Archives For sacred sex

There are lots of articles and essays of interest to modern Pagans out there, sometimes more than I can write about in-depth in any given week. So The Wild Hunt must unleash the hounds in order to round them all up.

Chico Goddess Temple entrance.

Chico Goddess Temple entrance.

  • Is the Chico Goddess Temple doomed? According to the Chico News and Review, noise complaints for an illegal festival held four years ago has led to a much larger struggle to survive and gain the permits needed to stay open. Owner Robert Seals thinks that hostility to Goddess religion might underlay the resistance he’s encountered in obtaining the permits he needs. Quote: “This is nothing new, worship of the Goddess, but it goes up against a lot of fundamental religions.” You can learn more about this struggle, and the upcoming appeal hearing, here.

That’s it for now! Happy Friday the 13th! Feel free to discuss any of these links in the comments, some of these I may expand into longer posts as needed.

Since I first took note of the “Wiccan coven” sex scandal that has engulfed John Friend, head of the popular Anusara hatha yoga school in America, the story has left the confines of the American Yoga community and been picked up by larger media outlets. William J. Broad, author of “The Science of Yoga: The Risks and the Rewards”, informs readers of the New York Times that no one should be surprised that this has happened.

Anusara Yoga founder John Friend.

Anusara Yoga founder John Friend.

“Yoga teachers and how-to books seldom mention that the discipline began as a sex cult — an omission that leaves many practitioners open to libidinal surprise. Hatha yoga — the parent of the styles now practiced around the globe — began as a branch of Tantra. In medieval India, Tantra devotees sought to fuse the male and female aspects of the cosmos into a blissful state of consciousness […] if students and teachers knew more about what Hatha can do, and what it was designed to do — they would find themselves less prone to surprise and unyogalike distress.”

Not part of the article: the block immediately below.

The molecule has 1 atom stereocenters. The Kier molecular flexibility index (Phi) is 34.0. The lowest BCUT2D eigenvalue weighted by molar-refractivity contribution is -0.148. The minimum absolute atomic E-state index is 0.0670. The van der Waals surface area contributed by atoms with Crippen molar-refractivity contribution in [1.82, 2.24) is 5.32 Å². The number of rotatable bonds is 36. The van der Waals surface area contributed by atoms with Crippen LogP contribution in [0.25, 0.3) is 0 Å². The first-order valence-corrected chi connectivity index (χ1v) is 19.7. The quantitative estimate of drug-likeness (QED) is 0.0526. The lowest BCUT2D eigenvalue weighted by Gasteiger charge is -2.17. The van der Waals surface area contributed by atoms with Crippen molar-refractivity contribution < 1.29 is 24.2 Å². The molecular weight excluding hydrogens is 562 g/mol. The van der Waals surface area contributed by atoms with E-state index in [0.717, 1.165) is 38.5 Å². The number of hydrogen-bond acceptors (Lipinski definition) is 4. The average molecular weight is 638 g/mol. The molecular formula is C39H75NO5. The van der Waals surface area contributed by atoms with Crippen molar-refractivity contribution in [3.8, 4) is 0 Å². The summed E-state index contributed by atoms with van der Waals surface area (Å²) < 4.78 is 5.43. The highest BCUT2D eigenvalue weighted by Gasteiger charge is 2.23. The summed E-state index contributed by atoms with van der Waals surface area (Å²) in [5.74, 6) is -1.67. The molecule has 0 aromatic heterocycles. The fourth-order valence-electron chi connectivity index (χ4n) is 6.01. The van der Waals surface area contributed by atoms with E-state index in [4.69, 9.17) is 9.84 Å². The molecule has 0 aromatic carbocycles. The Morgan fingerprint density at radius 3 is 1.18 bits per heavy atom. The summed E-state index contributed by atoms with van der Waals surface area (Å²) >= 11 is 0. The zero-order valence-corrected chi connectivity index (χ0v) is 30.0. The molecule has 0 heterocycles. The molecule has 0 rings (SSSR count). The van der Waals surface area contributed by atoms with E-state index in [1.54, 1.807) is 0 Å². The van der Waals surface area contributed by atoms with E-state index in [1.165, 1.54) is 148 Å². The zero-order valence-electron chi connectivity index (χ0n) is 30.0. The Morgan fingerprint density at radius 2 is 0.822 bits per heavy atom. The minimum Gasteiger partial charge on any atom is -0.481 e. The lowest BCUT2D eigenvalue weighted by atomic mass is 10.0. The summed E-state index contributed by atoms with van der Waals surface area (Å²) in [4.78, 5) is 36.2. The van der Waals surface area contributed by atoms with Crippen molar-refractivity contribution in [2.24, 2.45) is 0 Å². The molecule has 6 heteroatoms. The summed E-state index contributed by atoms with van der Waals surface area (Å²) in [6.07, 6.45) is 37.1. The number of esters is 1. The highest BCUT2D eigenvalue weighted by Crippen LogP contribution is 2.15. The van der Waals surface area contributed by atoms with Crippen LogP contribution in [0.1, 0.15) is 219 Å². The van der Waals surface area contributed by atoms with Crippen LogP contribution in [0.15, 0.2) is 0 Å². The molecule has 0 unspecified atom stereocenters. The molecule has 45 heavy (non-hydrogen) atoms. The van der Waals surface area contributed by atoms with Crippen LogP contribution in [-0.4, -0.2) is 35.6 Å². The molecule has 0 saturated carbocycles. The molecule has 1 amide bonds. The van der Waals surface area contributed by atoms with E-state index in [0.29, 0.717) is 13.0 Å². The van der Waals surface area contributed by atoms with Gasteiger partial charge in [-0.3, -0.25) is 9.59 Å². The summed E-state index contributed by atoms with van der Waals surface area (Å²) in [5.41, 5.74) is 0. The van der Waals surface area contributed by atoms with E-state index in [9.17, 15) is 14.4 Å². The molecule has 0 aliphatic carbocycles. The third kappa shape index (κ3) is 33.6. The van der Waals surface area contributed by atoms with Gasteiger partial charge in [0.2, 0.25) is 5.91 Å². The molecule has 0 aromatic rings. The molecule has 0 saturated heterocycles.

Broad’s somewhat controversial notion that the many recipients of Friend’s affections should have seen this coming, because yoga is a sex cult at its roots, isn’t sitting well with Indian-American commentator Sandip Roy, who blasts Broad’s correlation with yoga’s founding and the bad behavior of some teachers.

The bafflement with the Times article is the ridiculous equation that Mr. Broad has seen fit to draw between Friend’s personal fall from grace and the roots of yoga. His argument suggests philanderers and yoga are a natural fit. (I wonder if Bill Clinton knew about this.) Also a yoga class is just an affair waiting to happen given all that “arousal, sweating, heavy breathing and states of undress.” Houston, we have a sticky mat problem. As proof, alongside Friend and other fallen yoga gurus like Swami Muktananda and Swami Satchidananda, Broad cites the fact that the student-teacher sex problem was so prevalent the California Yoga Teachers Association had to deplore it as “immoral.”

Yes, yoga does draw a lot of starry-eyed groupies and yogis have become rock stars. Yes, after Mahesh Yogi’s Beatles adventure many so-called gurus set up ashrams in the West and dispensed the spiritual East in five easy poses and nirvana in five easy doses. But that’s really a gullibility problem, a megalomania problem, an abuse of power problem, not a yoga problem. A lot of cult leaders (even non yogic ones) have that very same problem. Remember David Koresh of the Branch Davidians in Waco, Texas? Or Jim Jones? Or even Thomas Peli in Papua New Guinea who told his followers that the banana harvest would increase every time they fornicated in public? The problem really is, as Lauren Jacobs points out in her Huffington Post blog the “guruization of religious leaders, spiritual teachers, politicians, and even therapists who seem to be permitted to act above the rules that govern the rest of us.”

SF Gate Columnist Mark Morford also skewers Broad’s piece, noting that it explains “how yoga can make you into an orgasmic pervert sex monkey love guru.”

“I’m happy to report the NYT and Broad are mostly full of crap on this. Yoga is a physical, spiritual, energetic, wildly interconnected practice that can transform every aspect of your world. It’s based on some powerfully sacred, ancient philosophy and scriptural teachings that only want you to become a fully realized, divinely illuminated being, right now, this very second, on your very next breath — no gods, guilt, cultish sex rites or blind faith required. What’s not to like?”

While this back-and-forth over the place of sex and sexuality within yoga is interesting, there’s still almost no talk about how Friend’s Wiccan coven enters into this scandal, including the fact that Friend said Anusara yoga is “a philosophy and practice that is totally aligned with Wicca on every level.” What does that mean to him in light of these scandals? In a leaked letter, Friend seemed to hint that sacred sex was a common denominator.

Tiffany joined us in this auspicious and sacred endeavor. As part of our rituals you and I both agreed that we would use sexual/sensual energy in a positive and sacred way to help build the efficacy of our practices, which is a common element of most Wiccan circles, as you know.”